"Static" human error can be thought of as error that occurs under relatively quiescent conditions; that is, it is error made while one has almost unlimited time to focus on an issue with relatively little distraction. It is, in effect, error made while having time to "put your feet up on your desk" and contemplate.

"Dynamic" human error, on the other hand, is error made "in an instant" when related conditions or activities involve significant complexity and distraction. That is, dynamic human error is error made in "the heat of battle" or while engaged in some form of dynamic activity.


"Primary" Human Error vs. "Incidental" Human Error

"Primary" human error can be thought of as error made by those who have a primary assigned or special responsibility and the special expertise to focus on the subject matter of the error. An "incidental" human error, in contrast, is error made by those who have a secondary or oversight responsibility or lack the special expertise to focus on the same issue.

Thus, a "primary" error made by a professional, if made by a layman, would be an "incidental" error; a "primary" error made by a "teacher," if made by a student, would be an "incidental" error; a "primary" error made by top management regarding the establishment of adequate work procedures, if made by a worker in the absence of such established procedures and adequate training, would be an "incidental" error; and failure to incorporate a safety feature into a particular system design would be a "primary" error on the part of the system designer, while not being able to compensate for or cope with the lack of such a safety feature on the part of a system operator, would at best be called an "incidental" error.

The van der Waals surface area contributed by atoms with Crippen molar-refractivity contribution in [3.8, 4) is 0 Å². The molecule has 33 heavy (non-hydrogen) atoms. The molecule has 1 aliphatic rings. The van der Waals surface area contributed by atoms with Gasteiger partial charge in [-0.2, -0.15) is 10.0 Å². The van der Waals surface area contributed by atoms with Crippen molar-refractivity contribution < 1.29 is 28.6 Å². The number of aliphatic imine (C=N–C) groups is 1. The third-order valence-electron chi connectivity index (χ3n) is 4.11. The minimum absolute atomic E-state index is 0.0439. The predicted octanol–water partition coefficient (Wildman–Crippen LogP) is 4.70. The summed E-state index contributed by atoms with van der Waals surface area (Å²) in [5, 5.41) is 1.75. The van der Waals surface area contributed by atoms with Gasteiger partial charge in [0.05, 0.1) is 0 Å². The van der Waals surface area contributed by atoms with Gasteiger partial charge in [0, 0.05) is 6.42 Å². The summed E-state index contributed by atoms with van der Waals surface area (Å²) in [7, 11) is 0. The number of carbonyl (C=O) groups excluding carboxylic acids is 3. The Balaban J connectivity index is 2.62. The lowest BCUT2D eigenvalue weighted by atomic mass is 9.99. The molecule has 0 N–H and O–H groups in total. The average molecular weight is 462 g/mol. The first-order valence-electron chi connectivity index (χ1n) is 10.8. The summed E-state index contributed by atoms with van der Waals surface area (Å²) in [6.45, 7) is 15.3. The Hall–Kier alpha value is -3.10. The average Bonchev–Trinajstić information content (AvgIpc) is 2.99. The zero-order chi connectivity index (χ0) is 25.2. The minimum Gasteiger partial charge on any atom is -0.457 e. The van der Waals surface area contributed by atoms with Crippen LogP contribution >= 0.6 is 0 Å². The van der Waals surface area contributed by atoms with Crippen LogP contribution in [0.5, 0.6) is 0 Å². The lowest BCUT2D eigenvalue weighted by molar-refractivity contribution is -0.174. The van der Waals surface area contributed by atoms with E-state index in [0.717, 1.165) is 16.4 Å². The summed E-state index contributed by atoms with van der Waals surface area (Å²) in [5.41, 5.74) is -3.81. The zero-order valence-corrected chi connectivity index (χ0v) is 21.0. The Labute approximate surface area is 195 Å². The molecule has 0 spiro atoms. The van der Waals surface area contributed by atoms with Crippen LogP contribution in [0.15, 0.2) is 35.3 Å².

© Nelson & Associates, 1993, 2010

Select References

  • Hammer, Willie, Occupational Safety Management and Engineering, Prentice-Hall, 1991.
  • Huchingson, R. Dale, New Horizons for Human Factors in Design, McGraw-Hill, 1981.
  • Kantowitz, Barry H., Human Factors: Understanding People-System Relationships, John Wiley & Sons, 1983.
  • Meister, David, Human Factors: Theory and Practice, John Wiley & Sons, 1971.
  • Rodgers, Suzanne H., and Elizabeth M. Eggleton, Editors, Eastman Kodak Company, Ergonomics Design for People at Work, Volume 1, Van Nostrand Reinhold, 1983.